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paid off in antitrust fight

Bon-Ton’s court gamble
paid off in antitrust fight

Hailed as a victory for shoppers, Monday’s settlement giving the Bon-Ton Stores Inc. entree into the Rochester retail market was less big deal than big relief to some of the attorneys involved in the case.
Like most landmarks, the antitrust case was a crapshoot all the way for Bon-Ton, the booming Pennsylvania-based retail chain that entered federal court last September to oppose purchase of former McCurdy & Co. Inc. stores by the May Department Stores Co. No clear case law existed on the question of whether department stores occupy a distinct market slot, and no private plaintiff had persuaded a judge to undo a deal on a bid for a preliminary injunction in an antitrust case, said Marc Schildkraut, Bon-Ton attorney.
And, although the state attorney general’s office had been investigating the anticompetitive potential of the planned sale of eight McCurdy stores to May Co., the state had not yet taken a stand. Nothing was in the bag when Bon-Ton went to court.
Bon-Ton had lost out to May Co. in a bidding war over the McCurdy stores in early 1994. McCurdy never got back to Bon-Ton on “our third or fourth best and final offer,” said Stephen Evans, Bon-Ton’s senior vice president for real estate, legal and governmental affairs.
At the time, the retail chain based in York, Pa., expected the Federal Trade Commission to hold the May/McCurdy deal off until Bon-Ton could come up with a strategy to get back in the game, Evans said.
“Bon-Ton couldn’t beat May in face-to-face negotiations, so it shanghaied the courts to accomplish its business objectives,” said Gregg Jarrell, professor of finance and economics at the William E. Simon Graduate School of Business Administration.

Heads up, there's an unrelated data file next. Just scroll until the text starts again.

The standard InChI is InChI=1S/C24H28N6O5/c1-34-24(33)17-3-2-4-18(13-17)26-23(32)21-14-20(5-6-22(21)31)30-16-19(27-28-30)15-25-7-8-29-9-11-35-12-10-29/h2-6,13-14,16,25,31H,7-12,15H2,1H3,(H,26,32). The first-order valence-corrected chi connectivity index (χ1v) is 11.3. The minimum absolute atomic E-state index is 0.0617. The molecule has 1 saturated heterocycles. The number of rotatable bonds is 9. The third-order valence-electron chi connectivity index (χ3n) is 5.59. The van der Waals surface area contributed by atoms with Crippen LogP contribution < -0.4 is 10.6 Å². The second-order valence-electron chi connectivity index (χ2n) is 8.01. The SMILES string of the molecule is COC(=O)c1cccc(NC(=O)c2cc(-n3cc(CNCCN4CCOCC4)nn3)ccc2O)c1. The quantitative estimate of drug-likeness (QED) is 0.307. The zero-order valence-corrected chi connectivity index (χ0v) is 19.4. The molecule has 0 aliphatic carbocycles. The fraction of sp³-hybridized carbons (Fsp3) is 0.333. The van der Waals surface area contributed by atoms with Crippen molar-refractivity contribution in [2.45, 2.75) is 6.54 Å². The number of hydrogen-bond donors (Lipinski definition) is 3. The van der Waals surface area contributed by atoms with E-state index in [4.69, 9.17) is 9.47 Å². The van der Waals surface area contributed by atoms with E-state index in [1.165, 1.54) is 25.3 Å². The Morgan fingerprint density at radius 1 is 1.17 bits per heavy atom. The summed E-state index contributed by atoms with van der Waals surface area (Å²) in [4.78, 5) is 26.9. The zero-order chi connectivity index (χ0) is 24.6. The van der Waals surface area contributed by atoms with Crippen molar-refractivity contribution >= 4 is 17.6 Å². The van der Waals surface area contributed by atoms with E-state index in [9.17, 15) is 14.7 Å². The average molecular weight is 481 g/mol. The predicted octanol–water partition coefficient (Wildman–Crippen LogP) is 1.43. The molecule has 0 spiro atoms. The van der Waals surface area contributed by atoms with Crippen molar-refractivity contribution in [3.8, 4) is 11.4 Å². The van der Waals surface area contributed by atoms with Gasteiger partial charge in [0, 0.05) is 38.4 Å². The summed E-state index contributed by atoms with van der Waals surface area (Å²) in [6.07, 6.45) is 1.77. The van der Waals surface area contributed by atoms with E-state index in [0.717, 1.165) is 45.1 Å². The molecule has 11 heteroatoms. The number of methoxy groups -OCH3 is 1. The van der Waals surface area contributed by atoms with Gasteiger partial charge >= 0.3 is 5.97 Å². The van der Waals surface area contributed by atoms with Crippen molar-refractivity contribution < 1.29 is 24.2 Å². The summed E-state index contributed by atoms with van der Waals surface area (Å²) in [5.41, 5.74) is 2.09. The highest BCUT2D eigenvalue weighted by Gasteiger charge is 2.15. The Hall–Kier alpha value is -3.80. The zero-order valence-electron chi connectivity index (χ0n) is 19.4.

“This case shows the fundamental confusion over antitrust laws. They are designed to protect competition, not protect competitors.”
The FTC allowed May Co. to proceed with the McCurdy purchase on the “failing firm doctrine.” McCurdy was at the point of watching its stores go down when it put them up for grabs. When the alternative to selling a store is liquidating it, the FTC doctrine holds, anticompetitive concerns go by the boards.
But Bon-Ton turned to Schildkraut, who had been with the FTC for 17 years before going into private practice.
“We knew pursuing an antitrust suit would be an uphill battle,” Evans said. “Maybe because antitrust is extremely expensive litigation, it is highly unusual for a department store to push an antitrust claim so far.”
One week after Bon-Ton filed its antitrust suit against May Co., McCurdy and Rochester mall developer Wilmorite Inc., the attorney general’s office moved to protect the “broader public interest perspective,” even though its arguments echoed Bon-Ton’s, said Assistant Attorney General Robert Hubbard.
Like Bon-Ton, the office wanted to break ground in the law of retail antitrust, but it “was most fundamental to us to get a competing department store into Rochester,” Hubbard said.
Settlement terms transfer four stores from May Co. to Bon-Ton and require May to pay $75,000 to cover the attorney general’s costs of investigating and prosecuting the case. But May Co. escaped the additional cost of going to trial or appealing Judge David Larimer’s Nov. 30 decision and order as well as possible antitrust damages that Hubbard estimated could run into the millions.
Larimer ordered May Co. and McCurdy to wipe out their deal on a finding that it would give May illegal dominance over what he held was a separate niche in the retail market for department stores. The St. Louis-based May Co. owns a number of chains across the country, including four Kaufmann’s stores in the Rochester area. Larimer’s decision came after, as the judge put it, the lawyers “carpet-bombed” him with papers arguing out the place of department stores in the retail economy.
If Larimer’s preliminary decision and order broke ground, the same is true of May Co.’s attempt to close the McCurdy deal without first sitting down to satisfy the court it would maintain retail competition in the area.
“May brazenly went out of its way to ignore the precedent set in years of department store acquisitions activity, where people announce a deal is in the works but nothing changes hands until the acquirer sits down and discusses the antitrust implications with legal authorities right up front,” said Julian Yudelson, associate professor of marketing at Rochester Institute of Technology.
“May just walked right in without talking to everybody and it got caught.”
Besides its business goals, Bon-Ton was interested in pursuing the principle that department stores need competition from other department stores in the same retail market, Schildkraut said.
“But as a private litigant, we may have had a much more difficult time convincing the judge we were also acting in the public interest in trying to stop the sale if the attorney general hadn’t acted in tandem with us,” he added.

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